In returning to the history of Saudi Arabia in preparation for my recent lecture on the Islamist Entanglement and struggling to define the precise relationship between the United States and its so-called ally, it finally struck me what the two countries have colluded in creating. In essence the United States has adopted a feudal relationship with the Saudi monarchy. What is worse, rather than champion its distinctive founding ideology of individual rights, the US has essentially captained the re-institution of the feudal system as the basic system of international relations throughout the world. Viewed from this perspective, US actions in support of dictators, theocracies and other oppressive regimes around the world are understandable, and completely consonant with the poor treatment the US and its closer allies often reserve for each other. God help us, because we’re headed back to the Dark Ages!
Want to know why this tribal barbarian is so happy? He’s just been infeuded by the most powerful lord in all of history!
Feudalism, a political system found in various forms in all developing world cultures through history, but especially associated with the darkest time in the history of Western civilization, is an attempt to mitigate human barbarism not by identifying the principles required for people to live in peace, but rather by establishing a set of inter-dependencies to discourage war and to accrue short term advantages.
When the feudal system originated in Europe, it was because the most powerful chieftains could not directly manage their territories during the constant war that was life in the post-Roman world. Charlemagne, for instance, was constantly running from one front to another—from the Muslims in Spain, to the Lombards in Italy, to the Germans in central Europe. Despite his martial prowess, he understood that no area that he had conquered would stay conquered for long in the religious and tribal setting of the time, so he extended the system of “stem duchies,” whereby semi-independent regional rulers were entrusted with maintaining order on the frontiers. In the south, there was the “Spanish March.” In the east, there were numerous regions such as Bavaria and Saxony, each ruled by a “dux” (a duke).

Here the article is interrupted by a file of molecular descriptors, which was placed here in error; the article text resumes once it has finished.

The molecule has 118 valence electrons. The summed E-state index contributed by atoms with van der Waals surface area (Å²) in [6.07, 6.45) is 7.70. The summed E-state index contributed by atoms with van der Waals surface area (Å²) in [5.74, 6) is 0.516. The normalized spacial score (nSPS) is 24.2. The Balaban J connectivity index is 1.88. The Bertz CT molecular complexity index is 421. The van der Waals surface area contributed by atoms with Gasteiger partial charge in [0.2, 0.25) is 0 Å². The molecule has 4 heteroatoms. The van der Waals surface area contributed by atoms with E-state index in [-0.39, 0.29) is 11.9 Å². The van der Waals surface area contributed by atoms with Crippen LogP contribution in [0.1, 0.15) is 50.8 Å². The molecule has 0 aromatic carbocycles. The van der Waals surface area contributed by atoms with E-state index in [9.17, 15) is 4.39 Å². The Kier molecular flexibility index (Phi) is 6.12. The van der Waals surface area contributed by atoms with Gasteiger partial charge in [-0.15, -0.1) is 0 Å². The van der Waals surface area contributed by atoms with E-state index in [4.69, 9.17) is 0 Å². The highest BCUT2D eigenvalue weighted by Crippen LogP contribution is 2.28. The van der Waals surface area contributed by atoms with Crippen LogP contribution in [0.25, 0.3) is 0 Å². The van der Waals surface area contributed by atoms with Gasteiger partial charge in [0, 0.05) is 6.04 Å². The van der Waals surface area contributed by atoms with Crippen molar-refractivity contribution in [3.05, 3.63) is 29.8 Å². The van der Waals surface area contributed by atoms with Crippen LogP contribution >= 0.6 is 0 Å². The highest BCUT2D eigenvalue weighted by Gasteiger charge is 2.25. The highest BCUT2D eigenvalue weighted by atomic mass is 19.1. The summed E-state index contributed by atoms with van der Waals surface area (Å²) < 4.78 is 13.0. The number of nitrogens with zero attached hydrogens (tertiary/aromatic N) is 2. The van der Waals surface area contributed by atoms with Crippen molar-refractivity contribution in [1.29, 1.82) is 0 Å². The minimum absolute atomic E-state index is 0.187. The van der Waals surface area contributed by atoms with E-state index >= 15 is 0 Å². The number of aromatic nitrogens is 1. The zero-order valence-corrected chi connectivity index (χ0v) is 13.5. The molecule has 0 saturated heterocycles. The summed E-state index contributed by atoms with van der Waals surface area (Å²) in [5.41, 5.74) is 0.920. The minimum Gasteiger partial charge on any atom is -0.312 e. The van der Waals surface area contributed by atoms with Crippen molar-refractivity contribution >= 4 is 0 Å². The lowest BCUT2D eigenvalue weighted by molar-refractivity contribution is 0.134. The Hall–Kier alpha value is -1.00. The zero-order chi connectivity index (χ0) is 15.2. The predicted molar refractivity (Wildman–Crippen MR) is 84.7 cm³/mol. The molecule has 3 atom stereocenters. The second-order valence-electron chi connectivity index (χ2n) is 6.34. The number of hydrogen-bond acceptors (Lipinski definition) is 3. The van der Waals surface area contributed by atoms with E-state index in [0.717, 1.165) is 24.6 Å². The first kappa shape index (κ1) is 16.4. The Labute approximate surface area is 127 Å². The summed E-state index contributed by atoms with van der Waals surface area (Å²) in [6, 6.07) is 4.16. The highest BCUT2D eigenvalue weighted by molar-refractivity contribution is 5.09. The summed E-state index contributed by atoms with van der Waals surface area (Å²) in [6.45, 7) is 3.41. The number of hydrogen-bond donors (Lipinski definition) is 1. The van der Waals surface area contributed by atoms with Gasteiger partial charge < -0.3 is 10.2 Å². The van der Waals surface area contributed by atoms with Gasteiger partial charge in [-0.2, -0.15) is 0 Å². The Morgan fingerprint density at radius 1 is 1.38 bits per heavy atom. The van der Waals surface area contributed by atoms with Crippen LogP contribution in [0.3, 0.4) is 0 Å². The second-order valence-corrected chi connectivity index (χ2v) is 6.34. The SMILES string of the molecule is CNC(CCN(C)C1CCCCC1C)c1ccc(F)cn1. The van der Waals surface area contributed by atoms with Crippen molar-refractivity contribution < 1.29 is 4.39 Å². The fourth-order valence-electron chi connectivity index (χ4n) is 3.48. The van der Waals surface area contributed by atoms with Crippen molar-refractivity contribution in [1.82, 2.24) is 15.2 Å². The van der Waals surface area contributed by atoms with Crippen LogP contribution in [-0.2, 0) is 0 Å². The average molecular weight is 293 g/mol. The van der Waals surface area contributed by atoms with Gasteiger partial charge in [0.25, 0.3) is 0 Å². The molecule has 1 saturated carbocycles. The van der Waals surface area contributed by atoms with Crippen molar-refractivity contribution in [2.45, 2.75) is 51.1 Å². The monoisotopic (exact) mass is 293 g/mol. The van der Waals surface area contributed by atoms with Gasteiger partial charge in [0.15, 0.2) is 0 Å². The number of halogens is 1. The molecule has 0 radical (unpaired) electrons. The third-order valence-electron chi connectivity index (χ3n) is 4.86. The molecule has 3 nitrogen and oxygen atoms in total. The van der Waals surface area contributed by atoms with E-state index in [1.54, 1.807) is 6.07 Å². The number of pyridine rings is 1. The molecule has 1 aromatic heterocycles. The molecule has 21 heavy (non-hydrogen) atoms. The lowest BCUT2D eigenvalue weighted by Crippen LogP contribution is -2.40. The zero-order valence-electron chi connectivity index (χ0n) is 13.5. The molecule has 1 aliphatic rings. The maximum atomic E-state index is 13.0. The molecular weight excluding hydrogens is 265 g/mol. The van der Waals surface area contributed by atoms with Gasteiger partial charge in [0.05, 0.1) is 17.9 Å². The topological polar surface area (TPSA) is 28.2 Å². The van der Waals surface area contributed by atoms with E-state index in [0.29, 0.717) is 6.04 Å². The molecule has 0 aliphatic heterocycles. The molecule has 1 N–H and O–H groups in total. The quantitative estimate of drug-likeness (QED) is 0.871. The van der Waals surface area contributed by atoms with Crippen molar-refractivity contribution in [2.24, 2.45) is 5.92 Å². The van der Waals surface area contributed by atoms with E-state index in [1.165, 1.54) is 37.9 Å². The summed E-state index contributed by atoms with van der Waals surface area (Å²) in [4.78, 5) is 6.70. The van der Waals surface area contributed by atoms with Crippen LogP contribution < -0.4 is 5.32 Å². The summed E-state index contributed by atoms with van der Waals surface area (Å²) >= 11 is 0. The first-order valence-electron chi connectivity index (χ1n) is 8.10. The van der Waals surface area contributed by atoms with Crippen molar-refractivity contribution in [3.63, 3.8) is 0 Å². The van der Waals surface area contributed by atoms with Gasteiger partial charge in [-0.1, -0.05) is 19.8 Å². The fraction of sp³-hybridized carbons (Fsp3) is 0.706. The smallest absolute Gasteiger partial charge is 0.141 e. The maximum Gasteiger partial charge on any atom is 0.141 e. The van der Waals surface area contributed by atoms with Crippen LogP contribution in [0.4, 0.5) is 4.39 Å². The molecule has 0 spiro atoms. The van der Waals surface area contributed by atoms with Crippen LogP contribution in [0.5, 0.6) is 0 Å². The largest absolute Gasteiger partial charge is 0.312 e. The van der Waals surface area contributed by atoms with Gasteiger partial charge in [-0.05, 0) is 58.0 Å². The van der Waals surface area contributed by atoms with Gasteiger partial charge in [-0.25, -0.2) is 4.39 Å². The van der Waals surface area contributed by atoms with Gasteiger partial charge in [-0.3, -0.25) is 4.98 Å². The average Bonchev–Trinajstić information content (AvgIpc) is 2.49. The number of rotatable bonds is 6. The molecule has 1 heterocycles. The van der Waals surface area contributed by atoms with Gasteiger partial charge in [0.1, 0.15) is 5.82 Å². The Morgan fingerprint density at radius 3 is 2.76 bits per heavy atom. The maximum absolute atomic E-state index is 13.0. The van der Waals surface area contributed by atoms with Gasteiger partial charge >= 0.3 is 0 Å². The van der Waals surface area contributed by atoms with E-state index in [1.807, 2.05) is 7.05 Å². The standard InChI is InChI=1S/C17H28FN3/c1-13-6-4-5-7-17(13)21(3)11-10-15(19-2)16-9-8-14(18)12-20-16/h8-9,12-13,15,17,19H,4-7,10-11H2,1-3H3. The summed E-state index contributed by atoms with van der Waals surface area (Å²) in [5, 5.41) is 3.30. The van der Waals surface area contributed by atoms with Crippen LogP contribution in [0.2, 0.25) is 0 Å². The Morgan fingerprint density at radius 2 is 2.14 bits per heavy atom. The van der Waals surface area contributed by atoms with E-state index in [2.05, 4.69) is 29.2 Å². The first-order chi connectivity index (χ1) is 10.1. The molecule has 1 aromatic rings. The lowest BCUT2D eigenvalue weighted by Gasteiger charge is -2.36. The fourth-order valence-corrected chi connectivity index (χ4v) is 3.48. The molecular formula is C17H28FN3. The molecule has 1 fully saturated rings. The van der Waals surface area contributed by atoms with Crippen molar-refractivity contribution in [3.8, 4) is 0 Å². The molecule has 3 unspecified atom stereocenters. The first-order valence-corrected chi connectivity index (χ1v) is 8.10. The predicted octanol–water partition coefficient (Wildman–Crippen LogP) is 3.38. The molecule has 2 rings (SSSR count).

To make sure that the system functioned by design, and that no part became too self-involved, Charlemagne sent envoys to every part of his empire on a regular basis. They were known as the “Missi Dominici.” The Missi were foreign to the territory they managed, so that they wouldn’t have special ties to its rulers, and they were sent to insure that imperial directives were implemented. One was a lay official, the other an ecclesiast, so that both dimensions of medieval governance could be managed.
The fundamental relationship that the Missi Dominici were supposed to oversee through their “shuttle diplomacy” was the basic form of barter that defines every feudal relationship: “land for loyalty” (sometimes known as Frankish Resolution 242!)
In this barter arrangement, a vassal was granted territory (a fief or “feud”) by his lord in exchange for various expressions of loyalty. Whenever the lord required an army in defense of his broader objectives, the vassal was to provide a levy of knights and peasants from his territory. In exchange the vassal’s claim to his land was sanctioned and protected by his lord. If one landholder’s claim was threatened by another it was the lord’s obligation to arbitrate the relative claims of his vassals and to interpose his military might when needed. This type of relationship existed at every level within the medieval social hierarchy, from serfs and farmers to knights, barons, counts and dukes, all the way up to kings and emperors.
An important aspect of this system was that the moral legitimacy of any particular regime took a back seat to power politics. Feudalism was the systematization of “might makes right.” For instance, before Charlemagne’s reign, when Frankish feudalism was still in its infancy, Pippin—a servant of the reigning Merovingian king Childeric III—went to the Pope and demonstrated that it was he, not Childeric, who exercised real power in the kingdom. The Pope then sanctioned the transfer of power from the Merovingians to Pippin’s family, later known as the Carolingians.
Childeric deposed by Pippin. (His hair is being cut in preparation for life in the monastery.)
Later, when Rollo the Viking was granted Normandy by the king of France in 911, it wasn’t because he had a moral claim to it, but rather because he promised to “stabilize” a region that was otherwise subject to the very depredations that Rollo had engaged in but was now supposedly willing to forgo. (You could say he was willing to play Fatah to other the Vikings’ Hamas.) Not surprisingly, Rollo’s powerful descendants nearly toppled the French kingdom on multiple occasions thereafter. The French-Norman version of the “peace process” extended for many centuries, and only closed with the Hundred Years’ War.
What on earth does this have to do with the present day? I’m sure to some of you (especially my students!) the parallels may already be evident. Before revealing the trappings of the modern feudal system, however, I still need to elaborate on how feudalism works in Part 2: False Morality, Pragmatism, and Collectivism. Stay tuned!
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